Luther was excommunicated from the Catholic Church by Pope Leo X after his refusal to recant his writings at the Diet of Worms in 1521. From May 1521 to March 1522, partly for his own safety, Luther resided at the Wartburg Castle outside Eisenach under the assumed name of Junker Jörg. During this time he began work on his translation of the complete Bible into German. The New Testament, translated from the Greek, was completed in 1522, and his work on the translation of the Old Testament from the Hebrew, in which he worked with several collaborators, continued over several years. This second volume of the Old Testament, printed in 1524, comprises the books from Joshua to Nehemiah. It includes several woodcut illustrations attributed to Lucas Cranach and others.

Biblia, dat ys, de gantze hillige Schrifft Sassesch corrigeret, na der lesten vordüdeschinge [von] Mart. Luth. (Magdeburg: Michael Lotter, 1536). A.14.16.
This single-volume edition of the complete German Bible of Luther includes 117 woodcut illustrations by Georg Lemberger. Luther continued to make refinements to his translation until the edition of 1546, the year of his death.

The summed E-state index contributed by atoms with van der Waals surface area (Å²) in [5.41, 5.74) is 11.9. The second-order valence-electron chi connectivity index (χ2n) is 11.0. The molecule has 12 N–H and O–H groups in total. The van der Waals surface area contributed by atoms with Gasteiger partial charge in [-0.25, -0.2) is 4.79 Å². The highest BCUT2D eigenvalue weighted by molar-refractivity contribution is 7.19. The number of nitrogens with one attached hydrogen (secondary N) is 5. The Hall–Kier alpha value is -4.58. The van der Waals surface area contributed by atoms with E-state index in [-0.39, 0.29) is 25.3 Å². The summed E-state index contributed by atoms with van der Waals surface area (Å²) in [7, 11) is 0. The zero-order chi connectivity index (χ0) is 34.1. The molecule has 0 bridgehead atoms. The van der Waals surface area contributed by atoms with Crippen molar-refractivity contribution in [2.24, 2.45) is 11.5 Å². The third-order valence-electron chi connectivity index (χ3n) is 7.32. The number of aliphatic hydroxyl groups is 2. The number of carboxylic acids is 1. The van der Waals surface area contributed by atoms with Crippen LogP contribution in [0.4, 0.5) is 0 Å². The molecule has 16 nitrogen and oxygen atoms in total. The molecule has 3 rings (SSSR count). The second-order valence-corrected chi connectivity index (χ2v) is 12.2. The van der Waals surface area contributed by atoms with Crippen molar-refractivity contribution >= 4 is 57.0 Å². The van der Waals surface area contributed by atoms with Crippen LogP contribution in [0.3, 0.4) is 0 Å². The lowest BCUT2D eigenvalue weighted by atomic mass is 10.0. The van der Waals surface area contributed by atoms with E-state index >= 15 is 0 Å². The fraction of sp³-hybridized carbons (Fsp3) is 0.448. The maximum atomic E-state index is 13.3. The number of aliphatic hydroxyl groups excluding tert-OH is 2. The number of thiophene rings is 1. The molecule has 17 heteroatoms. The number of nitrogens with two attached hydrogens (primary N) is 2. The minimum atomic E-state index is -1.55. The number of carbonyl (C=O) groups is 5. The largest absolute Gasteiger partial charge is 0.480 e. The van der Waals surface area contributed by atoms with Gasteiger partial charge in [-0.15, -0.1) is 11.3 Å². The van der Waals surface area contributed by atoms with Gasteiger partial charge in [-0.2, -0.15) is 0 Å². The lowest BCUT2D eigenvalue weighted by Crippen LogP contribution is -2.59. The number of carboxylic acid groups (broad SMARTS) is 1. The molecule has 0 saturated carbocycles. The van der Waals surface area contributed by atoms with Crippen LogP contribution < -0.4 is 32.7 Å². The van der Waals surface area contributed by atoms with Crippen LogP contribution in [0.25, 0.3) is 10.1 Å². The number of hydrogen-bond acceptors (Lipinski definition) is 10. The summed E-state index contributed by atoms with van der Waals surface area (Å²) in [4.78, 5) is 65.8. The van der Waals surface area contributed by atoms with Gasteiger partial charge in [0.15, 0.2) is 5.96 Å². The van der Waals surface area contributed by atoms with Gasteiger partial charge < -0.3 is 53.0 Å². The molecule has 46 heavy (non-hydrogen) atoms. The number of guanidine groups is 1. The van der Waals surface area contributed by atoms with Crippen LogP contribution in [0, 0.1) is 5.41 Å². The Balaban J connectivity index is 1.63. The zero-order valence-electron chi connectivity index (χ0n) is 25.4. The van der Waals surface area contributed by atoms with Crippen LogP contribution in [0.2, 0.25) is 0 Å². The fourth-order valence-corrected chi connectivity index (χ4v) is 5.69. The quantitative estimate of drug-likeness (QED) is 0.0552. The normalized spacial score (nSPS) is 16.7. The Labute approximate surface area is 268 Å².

Assertio septem sacramentorum aduersus Martin. Lutherū, ædita ab inuictissimo Angliæ et Franciæ rege, et do. Hyberniæ Henrico eius nominis octauo (London: In ædibus Pynsonianis, 1522). C.7.9.

Probably the most prominent of Luther’s opponents was King Henry VIII, who produced this lengthy polemical essay in response to the 95 Theses and Luther’s tract of 1520 On the Babylonian Captivity of the Church. Henry’s learned treatise won considerable acclaim from Pope Leo X, who granted the king the title Fidei Defensor (Defender of the Faith). This decorated copy, put together from a mixture of sheets from the first and second editions of 1521 and 1522, was owned by the notable Elizabethan book collector Humfrey Dyson.

Antwortt deutsch Mart. Luthers auff Koenig Henrichs von Engelland Buch (Wittenberg: Nickell Schyrlentz, 1522). Hare 38.1858.

Luther quickly responded to Henry VIII’s treatise with a pamphlet Contra Henricum Regem Angliae, of which this is the German edition. He argued among other things that the King’s reasoning was not fashioned so much from learned theology as from a desire to secure recognition from the Pope.